July 04, 2013
By Jennifer Bihm
Los Angeles Mayor Eric Garcetti has appointed former Los Angeles City Councilwoman Jan Perry as interim general manager to the renamed Economic Development Department, a department being created to replace the now defunct Community Redevelopment agency.
Perry will oversee the creation of the city’s new Economic Development Department.
“The job entails bringing under one roof all economic activities and adding in innovative strategies in not only bringing in new businesses but retaining businesses we have in our city,” Perry explained to the Sentinel during a recent interview.
Garcetti cited Perry’s accomplishments with the revitalization of downtown as the catalyst for his decision. Her work, he told reporters Tuesday, exemplifies the “kind of leadership and expertise” he wants to make the department “into a true economic engine” for Los Angeles.
“I’m excited that Jan Perry and I will be working closely together on getting people back to work and helping businesses open and grow,” he said.
“Mayor Garcetti and I share a passion for revitalizing neighborhoods and improving the quality of life for all Angelenos,” said Perry. “I am excited to support the mayor's vision to put Angelenos to work and to make it clear that Los Angeles is open for business.”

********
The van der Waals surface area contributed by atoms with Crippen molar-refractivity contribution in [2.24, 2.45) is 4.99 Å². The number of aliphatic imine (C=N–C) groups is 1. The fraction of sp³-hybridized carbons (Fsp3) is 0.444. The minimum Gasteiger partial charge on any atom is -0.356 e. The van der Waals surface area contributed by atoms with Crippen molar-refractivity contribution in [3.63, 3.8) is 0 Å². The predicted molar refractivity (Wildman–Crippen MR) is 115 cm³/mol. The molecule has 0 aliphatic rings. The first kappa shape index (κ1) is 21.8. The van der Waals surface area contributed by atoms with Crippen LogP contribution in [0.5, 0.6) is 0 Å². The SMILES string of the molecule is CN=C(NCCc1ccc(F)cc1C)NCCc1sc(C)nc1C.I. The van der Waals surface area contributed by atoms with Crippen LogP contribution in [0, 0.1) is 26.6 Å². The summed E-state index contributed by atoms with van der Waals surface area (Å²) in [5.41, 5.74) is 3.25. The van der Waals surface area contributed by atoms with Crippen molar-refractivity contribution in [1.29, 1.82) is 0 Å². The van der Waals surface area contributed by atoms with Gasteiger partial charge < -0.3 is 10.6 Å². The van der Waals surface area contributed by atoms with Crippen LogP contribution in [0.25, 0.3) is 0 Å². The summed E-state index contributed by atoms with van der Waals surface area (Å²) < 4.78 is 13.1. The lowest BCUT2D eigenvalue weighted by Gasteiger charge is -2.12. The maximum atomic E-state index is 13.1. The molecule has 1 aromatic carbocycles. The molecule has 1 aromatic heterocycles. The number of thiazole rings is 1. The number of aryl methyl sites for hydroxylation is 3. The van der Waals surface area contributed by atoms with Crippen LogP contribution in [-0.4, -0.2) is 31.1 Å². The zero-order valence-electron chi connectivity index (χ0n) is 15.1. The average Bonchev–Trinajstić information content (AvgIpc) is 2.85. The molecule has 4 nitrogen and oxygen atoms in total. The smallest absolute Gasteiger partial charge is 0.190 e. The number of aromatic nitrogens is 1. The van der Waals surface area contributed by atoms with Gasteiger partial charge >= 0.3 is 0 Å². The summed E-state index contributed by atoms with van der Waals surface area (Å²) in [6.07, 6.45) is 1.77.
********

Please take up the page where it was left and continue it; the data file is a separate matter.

Perry’s appointment comes just one day after she officially termed out her ninth district council seat, now occupied by Curren Price. After her unsuccessful bid for mayor, she endorsed Garcetti who was engaged in a run off with Controller Wendy Greuel. Perry said she is looking forward to her pending duties.
“I’m looking forward to being very innovative in leveraging the access that we have to the programs that have worked and going beyond where we are already,” said Perry, who implied that she is up for the new challenge, armed with a keen understanding of “the complexities involved in bringing together development and people looking for job opportunities.”
Other appointments to the mayoral administration include Doane Liu as deputy mayor of City Services, overseeing Water and Power, Parks and Recreation, Transportation and Public Works. Also, Garcetti’s transition director, Rich Llewellyn, will be the Counsel to the Mayor, a role in which he will serve as the mayor's senior adviser and give legal advice, according to news reports.